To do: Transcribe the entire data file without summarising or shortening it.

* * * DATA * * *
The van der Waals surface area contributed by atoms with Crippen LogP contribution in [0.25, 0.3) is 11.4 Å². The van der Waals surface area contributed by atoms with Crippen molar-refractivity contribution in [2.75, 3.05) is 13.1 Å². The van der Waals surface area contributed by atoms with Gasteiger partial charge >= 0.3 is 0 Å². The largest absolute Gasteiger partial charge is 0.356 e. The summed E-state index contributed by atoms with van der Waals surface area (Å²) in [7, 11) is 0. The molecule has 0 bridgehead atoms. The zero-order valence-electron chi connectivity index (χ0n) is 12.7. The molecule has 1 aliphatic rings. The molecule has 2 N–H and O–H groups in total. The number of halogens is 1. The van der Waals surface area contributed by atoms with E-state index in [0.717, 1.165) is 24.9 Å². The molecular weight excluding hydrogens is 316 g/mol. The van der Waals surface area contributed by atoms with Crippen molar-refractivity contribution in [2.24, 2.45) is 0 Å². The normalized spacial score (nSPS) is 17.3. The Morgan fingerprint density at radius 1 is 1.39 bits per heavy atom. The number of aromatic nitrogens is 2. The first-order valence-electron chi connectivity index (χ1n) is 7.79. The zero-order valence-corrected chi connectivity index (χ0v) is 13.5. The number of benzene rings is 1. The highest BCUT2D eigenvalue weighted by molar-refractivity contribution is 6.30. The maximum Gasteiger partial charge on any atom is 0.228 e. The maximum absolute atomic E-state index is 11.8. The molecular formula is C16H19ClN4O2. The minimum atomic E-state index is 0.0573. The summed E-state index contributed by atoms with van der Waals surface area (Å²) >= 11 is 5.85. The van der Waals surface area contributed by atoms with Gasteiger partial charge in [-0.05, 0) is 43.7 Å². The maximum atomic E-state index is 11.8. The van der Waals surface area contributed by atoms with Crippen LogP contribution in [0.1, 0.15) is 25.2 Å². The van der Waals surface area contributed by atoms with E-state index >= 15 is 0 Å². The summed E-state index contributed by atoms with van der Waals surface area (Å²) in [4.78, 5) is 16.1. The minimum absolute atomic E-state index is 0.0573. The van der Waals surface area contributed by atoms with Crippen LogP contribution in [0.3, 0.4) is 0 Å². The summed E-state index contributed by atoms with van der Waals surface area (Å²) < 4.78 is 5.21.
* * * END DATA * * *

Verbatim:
The van der Waals surface area contributed by atoms with Crippen LogP contribution in [0.25, 0.3) is 11.4 Å². The van der Waals surface area contributed by atoms with Crippen molar-refractivity contribution in [2.75, 3.05) is 13.1 Å². The van der Waals surface area contributed by atoms with Gasteiger partial charge >= 0.3 is 0 Å². The largest absolute Gasteiger partial charge is 0.356 e. The summed E-state index contributed by atoms with van der Waals surface area (Å²) in [7, 11) is 0. The molecule has 0 bridgehead atoms. The zero-order valence-electron chi connectivity index (χ0n) is 12.7. The molecule has 1 aliphatic rings. The molecule has 2 N–H and O–H groups in total. The number of halogens is 1. The van der Waals surface area contributed by atoms with E-state index in [0.717, 1.165) is 24.9 Å². The molecular weight excluding hydrogens is 316 g/mol. The van der Waals surface area contributed by atoms with Crippen molar-refractivity contribution in [2.24, 2.45) is 0 Å². The normalized spacial score (nSPS) is 17.3. The Morgan fingerprint density at radius 1 is 1.39 bits per heavy atom. The number of aromatic nitrogens is 2. The first-order valence-electron chi connectivity index (χ1n) is 7.79. The zero-order valence-corrected chi connectivity index (χ0v) is 13.5. The number of benzene rings is 1. The highest BCUT2D eigenvalue weighted by molar-refractivity contribution is 6.30. The maximum Gasteiger partial charge on any atom is 0.228 e. The maximum absolute atomic E-state index is 11.8. The molecular formula is C16H19ClN4O2. The minimum atomic E-state index is 0.0573. The summed E-state index contributed by atoms with van der Waals surface area (Å²) >= 11 is 5.85. The van der Waals surface area contributed by atoms with Gasteiger partial charge in [-0.05, 0) is 43.7 Å². The maximum atomic E-state index is 11.8. The van der Waals surface area contributed by atoms with Crippen LogP contribution in [0.1, 0.15) is 25.2 Å². The van der Waals surface area contributed by atoms with E-state index >= 15 is 0 Å². The summed E-state index contributed by atoms with van der Waals surface area (Å²) in [4.78, 5) is 16.1. The minimum absolute atomic E-state index is 0.0573. The van der Waals surface area contributed by atoms with Crippen LogP contribution in [0.3, 0.4) is 0 Å². The summed E-state index contributed by atoms with van der Waals surface area (Å²) < 4.78 is 5.21.